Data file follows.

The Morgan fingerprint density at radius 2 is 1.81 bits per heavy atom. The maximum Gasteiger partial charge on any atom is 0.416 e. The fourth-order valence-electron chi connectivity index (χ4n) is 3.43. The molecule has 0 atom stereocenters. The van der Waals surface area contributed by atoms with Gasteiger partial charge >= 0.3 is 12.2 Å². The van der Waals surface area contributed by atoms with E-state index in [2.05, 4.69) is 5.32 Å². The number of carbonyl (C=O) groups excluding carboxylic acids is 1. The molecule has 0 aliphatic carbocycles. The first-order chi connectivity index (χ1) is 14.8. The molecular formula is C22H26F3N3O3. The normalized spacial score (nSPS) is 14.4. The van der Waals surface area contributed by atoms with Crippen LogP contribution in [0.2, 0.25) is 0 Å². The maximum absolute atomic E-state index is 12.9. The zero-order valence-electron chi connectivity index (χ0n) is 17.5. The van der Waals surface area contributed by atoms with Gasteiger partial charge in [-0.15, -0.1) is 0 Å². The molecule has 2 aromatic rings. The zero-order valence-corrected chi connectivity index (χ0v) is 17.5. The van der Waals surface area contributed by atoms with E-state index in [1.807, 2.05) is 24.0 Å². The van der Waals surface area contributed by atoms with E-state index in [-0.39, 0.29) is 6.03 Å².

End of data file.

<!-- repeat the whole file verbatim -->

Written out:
The Morgan fingerprint density at radius 2 is 1.81 bits per heavy atom. The maximum Gasteiger partial charge on any atom is 0.416 e. The fourth-order valence-electron chi connectivity index (χ4n) is 3.43. The molecule has 0 atom stereocenters. The van der Waals surface area contributed by atoms with Gasteiger partial charge >= 0.3 is 12.2 Å². The van der Waals surface area contributed by atoms with E-state index in [2.05, 4.69) is 5.32 Å². The number of carbonyl (C=O) groups excluding carboxylic acids is 1. The molecule has 0 aliphatic carbocycles. The first-order chi connectivity index (χ1) is 14.8. The molecular formula is C22H26F3N3O3. The normalized spacial score (nSPS) is 14.4. The van der Waals surface area contributed by atoms with Crippen LogP contribution in [0.2, 0.25) is 0 Å². The maximum absolute atomic E-state index is 12.9. The zero-order valence-electron chi connectivity index (χ0n) is 17.5. The van der Waals surface area contributed by atoms with Gasteiger partial charge in [-0.15, -0.1) is 0 Å². The molecule has 2 aromatic rings. The zero-order valence-corrected chi connectivity index (χ0v) is 17.5. The van der Waals surface area contributed by atoms with E-state index in [1.807, 2.05) is 24.0 Å². The van der Waals surface area contributed by atoms with E-state index in [-0.39, 0.29) is 6.03 Å².